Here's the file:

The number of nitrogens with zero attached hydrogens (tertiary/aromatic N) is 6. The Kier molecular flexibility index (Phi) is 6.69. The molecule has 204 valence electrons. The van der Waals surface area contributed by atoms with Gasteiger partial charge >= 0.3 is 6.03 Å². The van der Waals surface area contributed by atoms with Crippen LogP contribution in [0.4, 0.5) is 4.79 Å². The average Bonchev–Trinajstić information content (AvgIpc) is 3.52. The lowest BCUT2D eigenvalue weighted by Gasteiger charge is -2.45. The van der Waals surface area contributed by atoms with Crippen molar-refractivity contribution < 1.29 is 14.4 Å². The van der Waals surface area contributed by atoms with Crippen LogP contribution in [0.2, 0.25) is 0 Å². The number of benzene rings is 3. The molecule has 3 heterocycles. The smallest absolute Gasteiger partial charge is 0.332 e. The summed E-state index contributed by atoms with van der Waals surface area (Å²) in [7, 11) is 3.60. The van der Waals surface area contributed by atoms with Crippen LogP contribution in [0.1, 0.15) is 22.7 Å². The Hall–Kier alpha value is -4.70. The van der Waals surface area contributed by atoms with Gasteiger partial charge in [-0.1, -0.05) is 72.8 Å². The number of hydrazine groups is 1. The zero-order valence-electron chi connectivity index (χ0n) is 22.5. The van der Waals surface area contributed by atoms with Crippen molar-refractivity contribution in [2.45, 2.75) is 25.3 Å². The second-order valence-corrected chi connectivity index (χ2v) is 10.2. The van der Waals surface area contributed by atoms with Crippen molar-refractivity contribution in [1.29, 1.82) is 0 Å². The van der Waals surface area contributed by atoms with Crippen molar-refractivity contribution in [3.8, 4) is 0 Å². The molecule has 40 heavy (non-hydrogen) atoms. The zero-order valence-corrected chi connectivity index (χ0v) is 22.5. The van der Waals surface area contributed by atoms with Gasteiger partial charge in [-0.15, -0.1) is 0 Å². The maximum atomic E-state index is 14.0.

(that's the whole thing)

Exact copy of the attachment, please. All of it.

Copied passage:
The number of nitrogens with zero attached hydrogens (tertiary/aromatic N) is 6. The Kier molecular flexibility index (Phi) is 6.69. The molecule has 204 valence electrons. The van der Waals surface area contributed by atoms with Gasteiger partial charge >= 0.3 is 6.03 Å². The van der Waals surface area contributed by atoms with Crippen LogP contribution in [0.4, 0.5) is 4.79 Å². The average Bonchev–Trinajstić information content (AvgIpc) is 3.52. The lowest BCUT2D eigenvalue weighted by Gasteiger charge is -2.45. The van der Waals surface area contributed by atoms with Crippen molar-refractivity contribution < 1.29 is 14.4 Å². The van der Waals surface area contributed by atoms with Crippen LogP contribution in [0.2, 0.25) is 0 Å². The number of benzene rings is 3. The molecule has 3 heterocycles. The smallest absolute Gasteiger partial charge is 0.332 e. The summed E-state index contributed by atoms with van der Waals surface area (Å²) in [7, 11) is 3.60. The van der Waals surface area contributed by atoms with Crippen LogP contribution in [0.1, 0.15) is 22.7 Å². The Hall–Kier alpha value is -4.70. The van der Waals surface area contributed by atoms with Gasteiger partial charge in [-0.1, -0.05) is 72.8 Å². The number of hydrazine groups is 1. The zero-order valence-electron chi connectivity index (χ0n) is 22.5. The van der Waals surface area contributed by atoms with Crippen molar-refractivity contribution in [2.45, 2.75) is 25.3 Å². The second-order valence-corrected chi connectivity index (χ2v) is 10.2. The van der Waals surface area contributed by atoms with Crippen molar-refractivity contribution in [1.29, 1.82) is 0 Å². The van der Waals surface area contributed by atoms with Crippen molar-refractivity contribution in [3.8, 4) is 0 Å². The molecule has 40 heavy (non-hydrogen) atoms. The zero-order valence-corrected chi connectivity index (χ0v) is 22.5. The van der Waals surface area contributed by atoms with Gasteiger partial charge in [-0.15, -0.1) is 0 Å². The maximum atomic E-state index is 14.0.